Tuesday, April 18, 2017

Space debris problem getting worse, say scientists

Scientists sounded the alarm Tuesday over the problems posed to space missions from orbital junk – the accumulating debris from mankind's six-decade exploration of the cosmos.
In less than a quarter of a century, the number of orbiting fragments large enough to destroy a spacecraft has more than doubled, a conference in Germany heard.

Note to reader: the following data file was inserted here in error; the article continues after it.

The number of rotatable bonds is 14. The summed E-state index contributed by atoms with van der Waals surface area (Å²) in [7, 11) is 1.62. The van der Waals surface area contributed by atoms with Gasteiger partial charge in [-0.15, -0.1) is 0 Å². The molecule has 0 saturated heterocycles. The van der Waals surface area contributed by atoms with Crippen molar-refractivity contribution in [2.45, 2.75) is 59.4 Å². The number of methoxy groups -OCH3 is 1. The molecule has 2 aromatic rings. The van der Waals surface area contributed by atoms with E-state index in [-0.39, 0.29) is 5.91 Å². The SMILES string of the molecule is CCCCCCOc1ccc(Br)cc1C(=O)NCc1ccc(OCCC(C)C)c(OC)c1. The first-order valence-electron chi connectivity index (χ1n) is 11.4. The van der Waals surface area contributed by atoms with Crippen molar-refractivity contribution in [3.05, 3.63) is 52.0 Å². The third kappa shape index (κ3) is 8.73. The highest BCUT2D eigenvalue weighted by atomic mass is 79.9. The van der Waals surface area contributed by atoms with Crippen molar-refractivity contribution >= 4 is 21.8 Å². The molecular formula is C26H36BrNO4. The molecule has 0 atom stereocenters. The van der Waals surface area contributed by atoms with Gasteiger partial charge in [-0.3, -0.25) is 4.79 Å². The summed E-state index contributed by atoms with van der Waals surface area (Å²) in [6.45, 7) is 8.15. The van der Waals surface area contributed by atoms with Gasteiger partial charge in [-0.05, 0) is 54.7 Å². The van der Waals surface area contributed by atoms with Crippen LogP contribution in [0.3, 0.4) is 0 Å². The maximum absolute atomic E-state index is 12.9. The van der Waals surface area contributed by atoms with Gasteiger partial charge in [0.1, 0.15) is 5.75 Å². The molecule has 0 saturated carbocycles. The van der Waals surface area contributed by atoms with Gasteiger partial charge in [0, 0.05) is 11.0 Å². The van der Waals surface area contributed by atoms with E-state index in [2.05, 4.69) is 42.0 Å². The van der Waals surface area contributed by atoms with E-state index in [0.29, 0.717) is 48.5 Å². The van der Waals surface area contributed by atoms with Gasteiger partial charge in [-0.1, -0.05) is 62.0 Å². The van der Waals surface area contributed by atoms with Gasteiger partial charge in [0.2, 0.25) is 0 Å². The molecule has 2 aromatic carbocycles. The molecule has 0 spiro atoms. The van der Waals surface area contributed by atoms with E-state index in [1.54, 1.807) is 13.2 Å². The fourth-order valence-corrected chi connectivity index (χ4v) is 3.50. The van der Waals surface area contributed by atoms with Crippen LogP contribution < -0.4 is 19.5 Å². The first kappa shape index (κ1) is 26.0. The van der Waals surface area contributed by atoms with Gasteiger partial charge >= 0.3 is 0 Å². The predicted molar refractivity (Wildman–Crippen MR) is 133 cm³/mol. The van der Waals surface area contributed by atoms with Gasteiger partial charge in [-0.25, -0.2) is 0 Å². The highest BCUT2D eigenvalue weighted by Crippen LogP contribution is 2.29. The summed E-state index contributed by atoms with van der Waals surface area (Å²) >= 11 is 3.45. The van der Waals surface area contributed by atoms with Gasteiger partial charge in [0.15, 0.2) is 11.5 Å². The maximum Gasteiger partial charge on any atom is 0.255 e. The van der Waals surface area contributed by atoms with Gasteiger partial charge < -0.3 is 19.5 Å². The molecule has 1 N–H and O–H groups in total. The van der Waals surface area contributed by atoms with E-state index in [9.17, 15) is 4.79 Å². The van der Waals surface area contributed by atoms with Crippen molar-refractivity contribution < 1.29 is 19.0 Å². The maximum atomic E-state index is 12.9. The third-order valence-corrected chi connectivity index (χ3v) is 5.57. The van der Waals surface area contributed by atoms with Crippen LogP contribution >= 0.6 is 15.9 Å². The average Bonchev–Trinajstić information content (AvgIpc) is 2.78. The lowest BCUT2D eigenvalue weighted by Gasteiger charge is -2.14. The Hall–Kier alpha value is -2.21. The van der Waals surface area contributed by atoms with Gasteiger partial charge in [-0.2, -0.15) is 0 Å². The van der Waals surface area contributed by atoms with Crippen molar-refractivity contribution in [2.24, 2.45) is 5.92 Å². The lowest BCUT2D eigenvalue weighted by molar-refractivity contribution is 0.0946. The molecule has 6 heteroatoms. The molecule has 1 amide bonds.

And the estimated tally of tiny objects – which can harm or degrade spacecraft in the event of a collision, and are hard to track – is now around 150 million.

"We are very much concerned," said Rolf Densing, director of operations at the European Space Agency, pleading for a worldwide effort to tackle the mess.

"This problem can only be solved globally."

 The peril from debris comes from hypervelocity. Travelling at up to 28,000 kilometers (17,500 miles) per hour, even a minute object impacts with enough energy to damage the surface of a satellite or manned spacecraft.


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